Basically, I am looking for good books that will stick with students. Any recommendations are most welcome.

For the Modern Japan class I am going to use a textbook and probably

-Walthall The Weak Body of a Useless Woman: Matsuo Taseko and the Meiji Restoration
The one stop shop for all your Late Tokugawa society, Meiji politics Gender and Economics stuff.

-Kawabata The Scarlet Gang of Asukusa looks very good, although I have not used it before. Has anyone tried this?

-Then something postwar. But what? I did Embracing Defeat last time and it worked o.k., although I think it was a bit too long.


  1. What do you expect your students to know and do after the course ? That they can read, or able to read further and understand what they read, or to be able to analyze social issues, literary issues, cultural issues, political issues, scientific issues ? What is the purpose of taking the course at all ? Just to get credits ? Without answers to these questions, it is very difficult to recommend anything, except the Dreams of the Red Chamber – a very good read, and some insight to the way Chinese works socially and politically. Some juicy stuff about life style too.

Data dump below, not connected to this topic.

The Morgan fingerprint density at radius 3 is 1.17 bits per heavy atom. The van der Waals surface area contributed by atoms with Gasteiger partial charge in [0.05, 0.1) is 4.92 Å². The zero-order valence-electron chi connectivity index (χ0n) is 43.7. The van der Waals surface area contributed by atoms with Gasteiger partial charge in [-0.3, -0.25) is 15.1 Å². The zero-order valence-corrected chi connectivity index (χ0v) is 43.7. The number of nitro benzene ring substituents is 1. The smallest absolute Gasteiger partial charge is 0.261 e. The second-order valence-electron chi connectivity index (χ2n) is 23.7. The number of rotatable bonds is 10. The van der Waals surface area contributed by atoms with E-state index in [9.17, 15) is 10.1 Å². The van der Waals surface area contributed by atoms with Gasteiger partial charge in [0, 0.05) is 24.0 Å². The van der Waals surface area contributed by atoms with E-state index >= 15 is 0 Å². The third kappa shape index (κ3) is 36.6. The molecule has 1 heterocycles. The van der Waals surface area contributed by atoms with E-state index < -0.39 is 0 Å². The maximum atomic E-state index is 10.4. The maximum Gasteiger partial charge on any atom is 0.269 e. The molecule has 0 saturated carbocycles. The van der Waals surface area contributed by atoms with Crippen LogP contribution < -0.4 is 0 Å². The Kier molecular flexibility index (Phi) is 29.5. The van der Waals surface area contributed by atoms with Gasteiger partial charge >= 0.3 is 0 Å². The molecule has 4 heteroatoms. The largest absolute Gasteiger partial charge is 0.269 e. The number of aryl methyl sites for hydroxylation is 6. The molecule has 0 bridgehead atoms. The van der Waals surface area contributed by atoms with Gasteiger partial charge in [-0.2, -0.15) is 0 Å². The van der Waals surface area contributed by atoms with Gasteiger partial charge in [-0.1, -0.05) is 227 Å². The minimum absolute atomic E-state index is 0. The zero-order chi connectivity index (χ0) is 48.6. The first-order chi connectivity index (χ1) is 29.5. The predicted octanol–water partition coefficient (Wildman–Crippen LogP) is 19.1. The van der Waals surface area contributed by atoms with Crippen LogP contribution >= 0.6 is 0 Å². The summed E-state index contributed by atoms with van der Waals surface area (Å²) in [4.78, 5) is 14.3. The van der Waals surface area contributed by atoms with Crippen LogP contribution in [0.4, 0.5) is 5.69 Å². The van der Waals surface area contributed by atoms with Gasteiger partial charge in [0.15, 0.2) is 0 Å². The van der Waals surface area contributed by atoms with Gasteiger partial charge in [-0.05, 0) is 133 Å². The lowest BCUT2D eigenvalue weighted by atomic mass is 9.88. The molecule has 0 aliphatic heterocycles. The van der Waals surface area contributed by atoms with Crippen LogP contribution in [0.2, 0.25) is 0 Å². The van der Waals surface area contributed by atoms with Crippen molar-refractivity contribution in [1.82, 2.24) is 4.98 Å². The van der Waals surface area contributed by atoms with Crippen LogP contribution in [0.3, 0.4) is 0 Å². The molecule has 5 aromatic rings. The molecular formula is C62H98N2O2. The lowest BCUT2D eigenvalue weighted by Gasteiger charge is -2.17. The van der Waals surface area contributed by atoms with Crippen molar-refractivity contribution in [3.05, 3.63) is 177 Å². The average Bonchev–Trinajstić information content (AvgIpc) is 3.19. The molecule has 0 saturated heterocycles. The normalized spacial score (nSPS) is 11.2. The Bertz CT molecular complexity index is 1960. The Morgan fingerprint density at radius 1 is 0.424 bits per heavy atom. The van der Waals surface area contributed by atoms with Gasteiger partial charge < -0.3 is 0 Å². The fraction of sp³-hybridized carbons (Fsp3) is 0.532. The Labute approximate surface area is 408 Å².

2. If you’re looking for something Chinese to replace Blood and History, what about Spence’s Treason By the Book? On Japan, there’s fantastic stuff in Berry’s Culture of Civil War in Kyoto but it’s a tough book for undergrads: very dramatic material, but her arguments are subtle sometimes. I used it once, and was not terribly happy with their reactions, but it was kind of an outlier that semester — mostly primary sources, so it was the only real secondary material — and they weren’t well prepped for it.

    For the Modern Japan class, I’ve been using Bumiller’s Mariko’s Secrets for a while, very successfully — very solid journalistic ethnography for the immediate post-bubble — but I’m about ready for something else. If you want something closer to the war, Ezra Vogel’s old Japan’s New Middle Class is pretty good, and you can then talk about how predictions and patterns may or may not be borne out (though it may not be in print, of course). Re-imaging Japanese Women is another possibility: all post-war, but a variety of material.